Forum to Look at Canadian-US Hydro Partnerships – The Environmental and Energy Study Institute (EESI) will hold a briefing on Wednesday at 10:00 a.m. in SVC 201/200 Capitol Visitor Center on the growing cooperative relationship between U.S. utilities and the Canadian hydroelectric industry.  Hydropower is a proven technology, with a history of reliability and affordability. In addition, hydropower can store energy, it can respond to fluctuating demands for electricity and, therefore, can be a backstop source to more intermittent U.S. resources like wind and solar.  The briefing will cover topics such as the existing regional relationships between states and provinces, a comparison of development practices and regulations, and how U.S.-Canadian partnerships bolster U.S. economic development.  Speakers at this event will include Canadian Ambassador to the United States Gary Doer, David McMillan of Minnesota Power, Manitoba Hydro’s Ed Wojczynski (Chair of the Canadian Hydropower Association and Jim Robb of Northeast Utilities.

House Transportation to Look at Gulf Penalty Legislation – In light of the recent report of the President’s Gulf Coast Task Force, the House Transportation and Infrastructure Committee will hold a hearing on Wednesday on legislation by Rep. Steve Scalise that would send 80% of the Deepwater Horizon spill fines to the five Gulf Coast states for environmental and economic restoration efforts.  The Task Force recently urged similar policy goals. 

Forum to Look at State/Federal Partnerships – On Wednesday at Noon, NDN’s Next Economy Partnership Project, a program devoted to advancing an economy based on bottom-up development and low-carbon outcomes, will hold a forum to discuss how states, the federal government and the private sector can work together to accelerate the ideas that work to create the Next Economy.   America needs a plan to accelerate job creation, get gas prices under control and raise our game in the more competitive 21st Century energy economy. The panel will address how we can create the Next Economy when skeptical Americans have lost faith in top-down mandates and empty promises from Washington.  The panel will include Dan Carol, the Director of Multi-State Initiatives for Oregon Governor John Kitzhabe and Karl Agne of GBA Strategies.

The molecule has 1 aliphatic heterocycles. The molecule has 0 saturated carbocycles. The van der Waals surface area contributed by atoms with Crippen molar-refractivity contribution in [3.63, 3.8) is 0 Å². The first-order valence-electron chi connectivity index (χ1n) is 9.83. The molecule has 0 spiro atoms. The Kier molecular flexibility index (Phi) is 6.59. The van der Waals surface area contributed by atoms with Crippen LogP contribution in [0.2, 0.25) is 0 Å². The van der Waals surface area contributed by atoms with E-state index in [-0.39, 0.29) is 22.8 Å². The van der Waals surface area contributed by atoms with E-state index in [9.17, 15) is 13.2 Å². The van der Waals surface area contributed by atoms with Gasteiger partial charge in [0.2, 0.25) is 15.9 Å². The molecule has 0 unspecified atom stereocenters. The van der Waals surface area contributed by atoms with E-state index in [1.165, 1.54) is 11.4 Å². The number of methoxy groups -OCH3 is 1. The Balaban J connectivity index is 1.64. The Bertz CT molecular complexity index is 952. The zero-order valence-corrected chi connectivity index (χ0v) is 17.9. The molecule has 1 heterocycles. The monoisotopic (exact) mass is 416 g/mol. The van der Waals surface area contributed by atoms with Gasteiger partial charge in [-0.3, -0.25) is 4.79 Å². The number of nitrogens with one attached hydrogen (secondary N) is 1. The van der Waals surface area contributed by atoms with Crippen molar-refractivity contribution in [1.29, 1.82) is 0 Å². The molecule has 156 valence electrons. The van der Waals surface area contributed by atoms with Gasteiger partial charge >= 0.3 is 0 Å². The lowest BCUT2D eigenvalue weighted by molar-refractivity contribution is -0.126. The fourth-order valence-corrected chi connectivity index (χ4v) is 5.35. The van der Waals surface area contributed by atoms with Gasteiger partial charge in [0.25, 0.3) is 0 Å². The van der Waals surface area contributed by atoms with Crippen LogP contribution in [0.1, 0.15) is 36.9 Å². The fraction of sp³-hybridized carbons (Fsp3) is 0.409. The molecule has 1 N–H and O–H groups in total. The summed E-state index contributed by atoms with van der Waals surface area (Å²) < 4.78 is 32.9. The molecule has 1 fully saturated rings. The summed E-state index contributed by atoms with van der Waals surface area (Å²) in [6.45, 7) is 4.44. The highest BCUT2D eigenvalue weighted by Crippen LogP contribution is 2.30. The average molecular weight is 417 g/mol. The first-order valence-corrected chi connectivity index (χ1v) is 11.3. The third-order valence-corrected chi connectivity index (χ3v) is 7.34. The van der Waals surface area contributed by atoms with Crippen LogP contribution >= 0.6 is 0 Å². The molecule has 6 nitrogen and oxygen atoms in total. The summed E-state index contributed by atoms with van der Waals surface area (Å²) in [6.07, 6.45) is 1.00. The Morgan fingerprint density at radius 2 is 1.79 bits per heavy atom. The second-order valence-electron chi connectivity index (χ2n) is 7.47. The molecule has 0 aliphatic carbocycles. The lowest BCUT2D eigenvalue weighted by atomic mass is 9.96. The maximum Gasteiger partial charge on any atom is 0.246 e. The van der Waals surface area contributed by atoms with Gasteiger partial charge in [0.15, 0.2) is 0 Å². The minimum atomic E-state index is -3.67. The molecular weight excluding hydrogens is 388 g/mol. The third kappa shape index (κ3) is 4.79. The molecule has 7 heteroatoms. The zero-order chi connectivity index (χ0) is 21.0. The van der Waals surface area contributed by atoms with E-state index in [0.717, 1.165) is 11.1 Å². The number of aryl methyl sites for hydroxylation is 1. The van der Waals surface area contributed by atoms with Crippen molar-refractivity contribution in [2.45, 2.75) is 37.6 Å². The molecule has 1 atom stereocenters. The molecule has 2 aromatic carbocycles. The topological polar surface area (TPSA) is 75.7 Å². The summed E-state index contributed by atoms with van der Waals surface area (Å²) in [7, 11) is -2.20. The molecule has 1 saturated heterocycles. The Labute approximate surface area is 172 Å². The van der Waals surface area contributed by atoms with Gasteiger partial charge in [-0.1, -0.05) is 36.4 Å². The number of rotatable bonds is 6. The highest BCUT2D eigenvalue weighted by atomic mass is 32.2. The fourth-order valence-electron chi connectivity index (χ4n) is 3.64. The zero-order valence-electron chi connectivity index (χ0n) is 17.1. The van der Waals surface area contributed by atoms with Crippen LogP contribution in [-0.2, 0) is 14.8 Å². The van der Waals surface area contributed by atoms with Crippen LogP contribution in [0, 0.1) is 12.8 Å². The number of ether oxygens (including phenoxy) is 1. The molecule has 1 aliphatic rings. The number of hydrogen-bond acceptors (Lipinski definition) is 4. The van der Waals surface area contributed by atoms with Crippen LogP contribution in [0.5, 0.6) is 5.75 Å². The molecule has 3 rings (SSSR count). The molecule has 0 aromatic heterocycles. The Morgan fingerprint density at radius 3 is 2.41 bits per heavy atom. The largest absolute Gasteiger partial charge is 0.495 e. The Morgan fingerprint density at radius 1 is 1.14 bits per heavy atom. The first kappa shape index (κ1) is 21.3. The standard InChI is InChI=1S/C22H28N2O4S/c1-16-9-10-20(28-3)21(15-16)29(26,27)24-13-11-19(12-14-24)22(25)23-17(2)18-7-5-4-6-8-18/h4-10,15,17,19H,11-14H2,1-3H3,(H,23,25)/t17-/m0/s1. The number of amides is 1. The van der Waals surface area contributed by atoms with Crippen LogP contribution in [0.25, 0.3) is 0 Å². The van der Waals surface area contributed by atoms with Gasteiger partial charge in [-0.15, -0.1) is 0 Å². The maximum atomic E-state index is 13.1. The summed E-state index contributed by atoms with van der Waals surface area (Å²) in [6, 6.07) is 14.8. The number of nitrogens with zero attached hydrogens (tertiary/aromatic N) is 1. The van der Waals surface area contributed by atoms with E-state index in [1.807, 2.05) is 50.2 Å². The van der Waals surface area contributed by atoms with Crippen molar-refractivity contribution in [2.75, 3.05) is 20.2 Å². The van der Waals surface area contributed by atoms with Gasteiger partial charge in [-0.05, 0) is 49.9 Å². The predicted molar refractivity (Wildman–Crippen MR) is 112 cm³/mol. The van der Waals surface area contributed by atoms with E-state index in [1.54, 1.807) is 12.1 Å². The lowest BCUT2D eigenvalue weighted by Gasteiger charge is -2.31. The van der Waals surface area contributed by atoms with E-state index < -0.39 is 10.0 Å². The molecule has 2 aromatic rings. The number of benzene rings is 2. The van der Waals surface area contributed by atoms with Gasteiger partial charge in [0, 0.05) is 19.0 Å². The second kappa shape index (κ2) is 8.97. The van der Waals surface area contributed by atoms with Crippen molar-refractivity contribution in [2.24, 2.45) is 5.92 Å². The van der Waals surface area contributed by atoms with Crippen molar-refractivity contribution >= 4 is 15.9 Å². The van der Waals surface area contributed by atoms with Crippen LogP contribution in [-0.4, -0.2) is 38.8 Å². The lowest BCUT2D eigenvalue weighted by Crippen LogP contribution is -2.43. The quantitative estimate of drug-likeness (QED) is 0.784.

Forum to Explore Global Trade Direction – The Carnegie Institute will hold a forum on Wednesday at Noon to look at global trade and where it is headed.  The eighth World Trade Organization Ministerial Conference in mid-December will be held at a time when the global trading system faces considerable challenges. The global economic environment is deteriorating, trade tensions are mounting, and regional trade agreements continue to proliferate as progress on the Doha round has stalled.  A distinguished panel of experts will discuss the prospect of greater protectionism, the future of Doha, the significance of the proposed Trans-Pacific Partnership, and the relationship between WTO and regional trade agreements.  Speakers include AEI’s Claude Barfield, World Bank trade expert Bernard Hoekman, Jeff Schott of the Peterson Institute and Uri Dadush of Carnegie.

RFF Seminar to Look at GHGs – The Resources For the Future (RFF) will hold its December First Wednesday seminar on Wednesday at 12:45 p.m. to present some of the results of their research into Greenhouse Gas Regulations, along with a broader discussion of the Clean Air Act as a pathway for climate policy. RFF’s Nathan Richardson will put EPA’s agenda into legal and policy context, while Joshua Linn will discuss the results of new economic modeling that shows the costs and magnitude of possible emissions reductions and the cost savings of a flexible approach.  Art Fraas and Dallas Burtraw will also discuss practical design of a flexible compliance program. A panel discussion will follow including former EPA Air chief Bill Wehrum of Hunton and Williams and Brian McLean, former director of EPA’s Office of Atmospheric Programs.

Webcast to Focus on GHG Reporting – Environmental Leader will host a webcast on Wednesday at 2:00 p.m. on greenhouse gas reporting.  Recently, EPA delayed rules impacting GHGs.  When it proposed the GHG Mandatory Reporting Rule, the EPA stated that a key aspect was to help the agency understand the breadth and scope of GHG emissions such that it could make informed decisions about regulatory options for GHG in the US. Subsequently, EPA initiated three GHG regulatory pathways: vehicle standards to address emissions of GHG from transportation sources; PSD and Title V applicability for new major sources (The Tailoring Rule and related PSD actions); New Source Performance Standards (required of the agency via consent decrees in settlement of lawsuits initiated by states and environmental groups).   The webinar will focus on background and timeline information of the EPA GHG Regulations, impacts of these regulations to US companies, takeaways from the last two years under the current Administration in regards to GHG regulations and considerations on the path the EPA might take in regulating GHG emissions.  Speakers will be AEP’s John McManus and Greg Gasperecz of Enviance.